The two white teas were kind of hit and miss – the fruit-flavoured white tea I got from Majesteas was a huge disappointment in particular – but the oolong was a nice introduction to that variety, and the two greens from Capital Teas were absolutely lovely. In fact, I liked them so much that I almost don’t want to drink them, since I don’t want to run out. (Seriously, their Jasmine Dragon Pearls are something else.)

Since then, I’ve gone on a bit of a tea-buying spree, getting stuff from David’s and TeaVivre, and making wishlists of other teas from other vendors. Steepster is now a huge source of temptation, because posting reviews of new teas is one of the built-in mechanics to gaining a wider following on the site. Seeing all the reviews of other teas on that site and figuring out which ones I want to try is my current replacement for window shopping. I’ve got about 30 teas of various amounts in the dining room now, and even have a few free samples on the way in the mail. The pressure is on to go through the smaller amounts faster – that way I can buy some more!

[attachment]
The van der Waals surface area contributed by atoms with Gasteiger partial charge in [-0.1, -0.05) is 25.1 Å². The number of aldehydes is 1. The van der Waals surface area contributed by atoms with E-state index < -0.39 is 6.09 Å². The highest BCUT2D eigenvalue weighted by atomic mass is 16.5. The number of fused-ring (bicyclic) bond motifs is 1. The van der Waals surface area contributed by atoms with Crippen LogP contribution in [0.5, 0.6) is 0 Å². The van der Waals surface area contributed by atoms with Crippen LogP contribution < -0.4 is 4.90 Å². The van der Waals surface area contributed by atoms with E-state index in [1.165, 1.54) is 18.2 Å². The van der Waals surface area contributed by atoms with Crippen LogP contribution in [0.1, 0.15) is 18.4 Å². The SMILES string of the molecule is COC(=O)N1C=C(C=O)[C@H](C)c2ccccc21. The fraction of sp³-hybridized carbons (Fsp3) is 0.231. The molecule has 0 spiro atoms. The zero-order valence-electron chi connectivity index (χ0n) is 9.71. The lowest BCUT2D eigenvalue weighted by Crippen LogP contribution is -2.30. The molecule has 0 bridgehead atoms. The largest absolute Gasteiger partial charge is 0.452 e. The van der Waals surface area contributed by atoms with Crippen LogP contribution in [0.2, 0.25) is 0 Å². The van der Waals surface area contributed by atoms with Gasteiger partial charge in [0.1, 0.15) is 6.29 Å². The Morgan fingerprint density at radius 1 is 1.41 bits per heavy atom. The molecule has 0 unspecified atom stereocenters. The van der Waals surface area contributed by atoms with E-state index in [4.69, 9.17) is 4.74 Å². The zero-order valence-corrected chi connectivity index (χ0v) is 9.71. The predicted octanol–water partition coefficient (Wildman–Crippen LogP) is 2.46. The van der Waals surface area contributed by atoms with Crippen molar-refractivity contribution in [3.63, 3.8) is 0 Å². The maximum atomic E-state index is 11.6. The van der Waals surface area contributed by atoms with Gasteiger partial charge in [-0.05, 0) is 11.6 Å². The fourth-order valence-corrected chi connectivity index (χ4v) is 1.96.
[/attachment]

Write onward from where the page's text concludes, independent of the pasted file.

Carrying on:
Anyways, yes. Tea. It’s lovely, it’s delicious, and it’s gotten to the point where on some days I’m not even drinking water anymore.

What about you? I’d love to get some more recommendations in the comments.

Holy crap. I’m reading slush for Lightspeed Magazine!

Lightspeed MagazineOK, I need to get something out of my system right now:

Ohmygod ohmygod I’m slush reading for Lightspeed this is so awesome everything is awesome someone please pinch me holy crap!

Alright, now let me back up:

A few weeks ago, sci-fi anthologist extraordinaire John Joseph Adams announced on his blog that Lightspeed Magazine was looking for some new slush readers. Those interested were free to apply online. So I did. I filled in all the boxes and fields, gave my contact info, and then submitted it, hoping that the science fiction gods would look down kindly upon me.